Prove that the midpoint of a certain segment is also the center of the escribed circle of a triangle.

There is given an acute triangle $ABC$ with $\angle ACB = 45^{\circ}$. Let $BCED$ and $ACFG$ be squares built on the sides of triangle $ABC$. Prove that the midpoint of the segment $DG$ is also the center of the escribed circle of the $ABC$ traingle.

Man, this problem turned out to be much simpler that I expected. Notice that $$\angle \, GCA = 45^{\circ} = \angle \, BCD$$ and since by assumption $\angle \, ACB = 45^{\circ}$, angles $$\angle\, GCB = \angle \, GCA + \angle\, ACB = 45^{\circ} + 45^{\circ} = 90^{\circ}$$ $$\angle\, ACD = \angle \, ACB + \angle\, BCD = 45^{\circ} + 45^{\circ} = 90^{\circ}$$ which means that $GC$ is orthogonal to $BC$ and $DC$ is orthogonal to $AC$.

Let $O_B$ be the intersection point of the diagonals of square $ACFG$, so $O_B$ is the center of this square. Similarly, let $O_A$ be the intersection point of the diagonals of square $BCEF$, so $O_A$ is the center of this square. Consequently, point $O_B$ is the midpoint of segment $CG$ (diagonal of a square); point $O_A$ is the midpoint of segment $CD$ (diagonal of a square). Let $O$ be the midpoint of $DG$. Then in triangle $GDC$, segment $OO_A$ is parallel to $GC$ and half in length, as well as segment $OO_B$ is parallel to $DC$. Since $GC$ is orthogonal to $BC$ and $DC$ is orthogonal to $AC$, the segment $OO_B$ is orthogonal to $BC$ and $OO_A$ is orthogonal to $AC$. Since triangles $BO_AC$ and $AO_BC$ are right angled isosceles triangles and the lines $OO_A$ and $OO_B$ are respective altitudes from the right angled vertices to the hypotenuses, $OO_A$ and $OO_B$ are also orthogonal bisectors of edges $BC$ and $AC$ respectively. Hence their intersection point $O$ is the circumcenter of triangle $ABC$.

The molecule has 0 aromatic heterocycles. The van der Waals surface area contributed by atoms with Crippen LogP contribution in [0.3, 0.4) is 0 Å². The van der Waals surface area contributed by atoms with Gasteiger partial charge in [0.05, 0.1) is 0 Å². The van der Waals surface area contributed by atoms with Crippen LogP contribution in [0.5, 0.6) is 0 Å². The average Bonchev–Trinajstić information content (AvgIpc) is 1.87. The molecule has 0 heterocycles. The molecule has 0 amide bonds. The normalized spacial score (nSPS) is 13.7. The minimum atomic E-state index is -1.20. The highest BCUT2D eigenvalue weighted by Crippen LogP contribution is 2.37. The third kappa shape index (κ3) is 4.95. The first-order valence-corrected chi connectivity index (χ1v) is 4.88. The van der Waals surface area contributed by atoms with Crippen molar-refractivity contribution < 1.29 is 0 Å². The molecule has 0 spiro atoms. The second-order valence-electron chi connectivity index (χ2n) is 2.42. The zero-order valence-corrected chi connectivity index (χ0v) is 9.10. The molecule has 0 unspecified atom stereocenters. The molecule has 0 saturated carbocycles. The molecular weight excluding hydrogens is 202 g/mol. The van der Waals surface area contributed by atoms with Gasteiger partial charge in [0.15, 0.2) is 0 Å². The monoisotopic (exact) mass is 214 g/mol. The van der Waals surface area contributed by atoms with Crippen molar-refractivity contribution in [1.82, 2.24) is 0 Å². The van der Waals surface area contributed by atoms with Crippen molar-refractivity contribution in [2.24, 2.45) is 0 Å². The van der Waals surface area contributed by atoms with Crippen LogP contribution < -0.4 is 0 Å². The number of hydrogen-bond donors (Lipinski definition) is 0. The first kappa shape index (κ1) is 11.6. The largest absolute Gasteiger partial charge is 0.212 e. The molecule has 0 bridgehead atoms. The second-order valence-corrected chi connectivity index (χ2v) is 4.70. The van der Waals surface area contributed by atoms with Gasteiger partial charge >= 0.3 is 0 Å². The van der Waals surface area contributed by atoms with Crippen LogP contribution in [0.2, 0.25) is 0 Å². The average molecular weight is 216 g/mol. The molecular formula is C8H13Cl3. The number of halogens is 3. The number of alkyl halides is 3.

I assume that the squares are built outside the triangle.

Like in the following picture: Now, if we think of all this stuff to be complex numbers, we get:

$$D = B + (-i) \cdot (C - B)$$ $$G = A + i \cdot (C-A)$$

Hence:

$$\frac{D+G}{2} = \frac{B +A}{2} +i\cdot \frac{(B-A)}{2}$$

So we have proved that the red point is on the perpendicular bisector To the segment $AB$. In addition, we have already proved that the altitude from the red point to $AB$ equals to $AB/2$

So if we denote the red point by $R$, We can conclude $\angle ARB = \pi/2$.

So we have: $\angle ARB = 2\angle ACB$ and in addition $R$ is on the perpendicular bisector of $AB$

So we can conclude that R is either the circumcenter of the triangle, or it's reflection with respect to $AB$.

Now it is enough to check the oriented angles:

In the above picture I assumed that the orientation of $\Delta ABC$ i counter clockwise, and in this case (mod $2\pi$): $$\angle ACB = \frac{\pi}4$$

$$\angle ARB = arg\left(\frac{B-R}{A-R}\right) = arg\left(\frac{B-\left(\frac{B +A}{2} +i\cdot \frac{(B-A)}{2}\right)}{A-\left(\frac{B +A}{2} +i\cdot \frac{(B-A)}{2}\right)}\right) = arg(\frac{1-i}{-1-i}) = arg(i) = \frac{\pi}2$$

So $R$ is on the perpendicular bisector to $AB$, and in addition $\angle ARB = 2\angle ACB$ (mod $2\pi$) and it is sufficient to conclude that $R$ is the circumcenter of the triangle, Since the circumcenter lies on the perpendicular bisector, and is the only point for which: $\angle ARB = 2\angle ACB$ (mod $2\pi$)

(There is another point on the perpendicular bisector for which: $\angle ARB = - 2\angle ACB$ (mod $2\pi$) but we have checked that the signes are compatible, so it is not that point.)

Hence, R is the circumcenter of $\Delta ABC$

Q.E.D.